I have bad news for all the supporters of fasted cardio.  Although fasted cardio breaks down fat in larger amounts for energy, your body cannot use this excess energy because its too abundant.  When your body has free fatty acids it cannot use for energy, it will re-esterify straight back into the adipose tissue completely negating any benefit of the break excess fat break down. So what did I just say?

Thats right, your going to break down the fat but since that fat can’t actually be used for energy your body reabsorbs it.  There is another list of studies that further outline the many things that occur in your body when you do cardio in a fasted state that have no benefit.  An analysis of these studies can be found at this link.

So what should I do to maximize fat loss?

One important thing that is learned about fasted cardio is the increased breakdown of fat that CAN be used for energy.  Intermittent fasting  uses this to its advantage and science shows this actually works.  As far as cardio goes, your better off training in a non-fasted state because you can train at a higher intensity and have better overall benefits from the exercise itself.  Want to challenge this article?  Leave a comment and battle it out with us! Just make sure you read all of our supporting links before telling us we are wrong :=)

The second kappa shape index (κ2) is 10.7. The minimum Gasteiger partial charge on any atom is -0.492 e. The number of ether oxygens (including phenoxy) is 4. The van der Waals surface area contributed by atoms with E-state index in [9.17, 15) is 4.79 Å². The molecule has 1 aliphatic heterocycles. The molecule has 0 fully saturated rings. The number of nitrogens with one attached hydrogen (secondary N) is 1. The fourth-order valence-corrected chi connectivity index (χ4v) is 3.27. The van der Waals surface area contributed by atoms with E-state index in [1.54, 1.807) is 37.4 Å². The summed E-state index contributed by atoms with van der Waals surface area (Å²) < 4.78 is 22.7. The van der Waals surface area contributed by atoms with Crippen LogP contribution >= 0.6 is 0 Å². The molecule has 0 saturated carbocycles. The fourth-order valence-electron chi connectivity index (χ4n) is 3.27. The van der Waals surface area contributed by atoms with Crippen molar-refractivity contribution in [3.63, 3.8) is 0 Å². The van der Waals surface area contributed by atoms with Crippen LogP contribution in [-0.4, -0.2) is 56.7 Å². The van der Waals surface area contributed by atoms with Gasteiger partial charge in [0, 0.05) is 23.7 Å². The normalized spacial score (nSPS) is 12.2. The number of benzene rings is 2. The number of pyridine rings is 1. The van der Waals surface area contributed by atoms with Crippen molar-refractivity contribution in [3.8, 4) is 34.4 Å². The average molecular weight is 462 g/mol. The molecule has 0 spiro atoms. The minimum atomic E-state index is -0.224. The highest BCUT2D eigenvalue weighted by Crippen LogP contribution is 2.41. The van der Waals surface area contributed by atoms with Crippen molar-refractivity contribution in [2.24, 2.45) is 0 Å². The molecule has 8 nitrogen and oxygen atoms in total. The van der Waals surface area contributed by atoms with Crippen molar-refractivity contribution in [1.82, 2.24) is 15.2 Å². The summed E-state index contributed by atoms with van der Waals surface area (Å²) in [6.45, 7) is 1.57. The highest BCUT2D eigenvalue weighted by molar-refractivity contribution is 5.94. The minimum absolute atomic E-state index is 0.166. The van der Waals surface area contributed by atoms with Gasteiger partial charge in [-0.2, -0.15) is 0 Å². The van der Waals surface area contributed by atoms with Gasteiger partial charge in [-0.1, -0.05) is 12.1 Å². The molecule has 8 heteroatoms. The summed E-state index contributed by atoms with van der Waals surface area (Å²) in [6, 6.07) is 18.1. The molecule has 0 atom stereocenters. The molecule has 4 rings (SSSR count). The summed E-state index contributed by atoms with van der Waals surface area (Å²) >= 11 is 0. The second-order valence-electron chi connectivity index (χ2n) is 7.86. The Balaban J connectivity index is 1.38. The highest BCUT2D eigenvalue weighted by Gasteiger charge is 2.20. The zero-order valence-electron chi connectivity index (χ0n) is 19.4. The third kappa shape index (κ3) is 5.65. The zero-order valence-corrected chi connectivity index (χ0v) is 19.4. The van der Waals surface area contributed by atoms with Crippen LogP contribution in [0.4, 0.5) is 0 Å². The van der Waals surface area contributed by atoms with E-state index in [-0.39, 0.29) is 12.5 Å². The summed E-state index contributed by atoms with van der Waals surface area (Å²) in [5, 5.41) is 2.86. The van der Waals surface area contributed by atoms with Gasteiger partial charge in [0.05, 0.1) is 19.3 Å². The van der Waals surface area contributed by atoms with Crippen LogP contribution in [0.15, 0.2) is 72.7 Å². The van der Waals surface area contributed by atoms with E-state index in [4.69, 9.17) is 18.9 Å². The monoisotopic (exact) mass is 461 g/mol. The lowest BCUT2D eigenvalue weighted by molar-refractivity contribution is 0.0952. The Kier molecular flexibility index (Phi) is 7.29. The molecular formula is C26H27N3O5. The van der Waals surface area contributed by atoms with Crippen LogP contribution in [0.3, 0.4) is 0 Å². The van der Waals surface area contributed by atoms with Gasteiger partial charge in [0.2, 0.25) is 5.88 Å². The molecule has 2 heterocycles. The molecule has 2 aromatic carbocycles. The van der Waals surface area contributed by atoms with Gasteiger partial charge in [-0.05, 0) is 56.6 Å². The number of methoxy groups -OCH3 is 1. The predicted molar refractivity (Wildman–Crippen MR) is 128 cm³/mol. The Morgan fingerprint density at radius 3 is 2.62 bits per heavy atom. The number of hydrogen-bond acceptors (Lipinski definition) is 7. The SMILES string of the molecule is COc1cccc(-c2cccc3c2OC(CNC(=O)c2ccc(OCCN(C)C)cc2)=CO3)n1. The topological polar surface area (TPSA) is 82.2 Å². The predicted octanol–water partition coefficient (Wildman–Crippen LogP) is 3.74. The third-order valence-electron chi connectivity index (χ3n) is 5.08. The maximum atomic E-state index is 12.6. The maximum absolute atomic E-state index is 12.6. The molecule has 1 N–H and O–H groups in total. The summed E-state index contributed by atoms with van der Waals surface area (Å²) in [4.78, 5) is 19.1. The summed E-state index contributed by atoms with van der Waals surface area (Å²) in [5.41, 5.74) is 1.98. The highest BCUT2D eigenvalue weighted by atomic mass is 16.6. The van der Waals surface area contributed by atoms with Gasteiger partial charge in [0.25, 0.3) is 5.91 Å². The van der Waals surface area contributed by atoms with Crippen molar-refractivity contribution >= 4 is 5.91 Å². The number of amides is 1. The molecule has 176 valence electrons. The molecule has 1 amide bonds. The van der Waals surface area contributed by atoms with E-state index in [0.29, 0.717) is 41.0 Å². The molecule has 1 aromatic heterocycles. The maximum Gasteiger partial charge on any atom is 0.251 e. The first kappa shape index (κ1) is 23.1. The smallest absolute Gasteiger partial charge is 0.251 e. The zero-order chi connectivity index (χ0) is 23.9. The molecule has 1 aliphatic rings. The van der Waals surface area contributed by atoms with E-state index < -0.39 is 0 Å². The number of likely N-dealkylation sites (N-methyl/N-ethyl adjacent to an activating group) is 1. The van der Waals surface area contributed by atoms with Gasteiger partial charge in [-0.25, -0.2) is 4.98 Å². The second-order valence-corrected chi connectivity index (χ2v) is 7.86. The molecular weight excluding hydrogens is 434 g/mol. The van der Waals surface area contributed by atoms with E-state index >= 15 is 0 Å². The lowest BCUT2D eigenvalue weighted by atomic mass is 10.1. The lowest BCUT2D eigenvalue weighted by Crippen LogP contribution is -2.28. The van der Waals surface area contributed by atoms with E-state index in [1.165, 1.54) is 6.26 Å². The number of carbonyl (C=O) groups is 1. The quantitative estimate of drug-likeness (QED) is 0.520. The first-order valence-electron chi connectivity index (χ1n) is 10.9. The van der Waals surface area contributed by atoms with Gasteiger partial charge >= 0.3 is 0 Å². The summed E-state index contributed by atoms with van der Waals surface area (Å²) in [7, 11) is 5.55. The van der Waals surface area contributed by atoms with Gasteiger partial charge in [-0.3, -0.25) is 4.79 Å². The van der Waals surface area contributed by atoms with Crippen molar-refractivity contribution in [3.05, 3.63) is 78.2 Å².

9 Comments Add yours

  1. Nick says:

    Interesting. I’ve also been contemplating doing exercise when fasting. However, I think you need to be fully ketogenic in the fist place in order to get the full benefit

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    1. purebcaa says:

      It’s very possible that being in a ketogenic state could be more effective when fasted since your body is already fully fat adapted. We will look and see if there is any research that proves this.

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      1. Nick says:

        Thanks. I will look forward to seeing your findings.. :))

        Liked by 1 person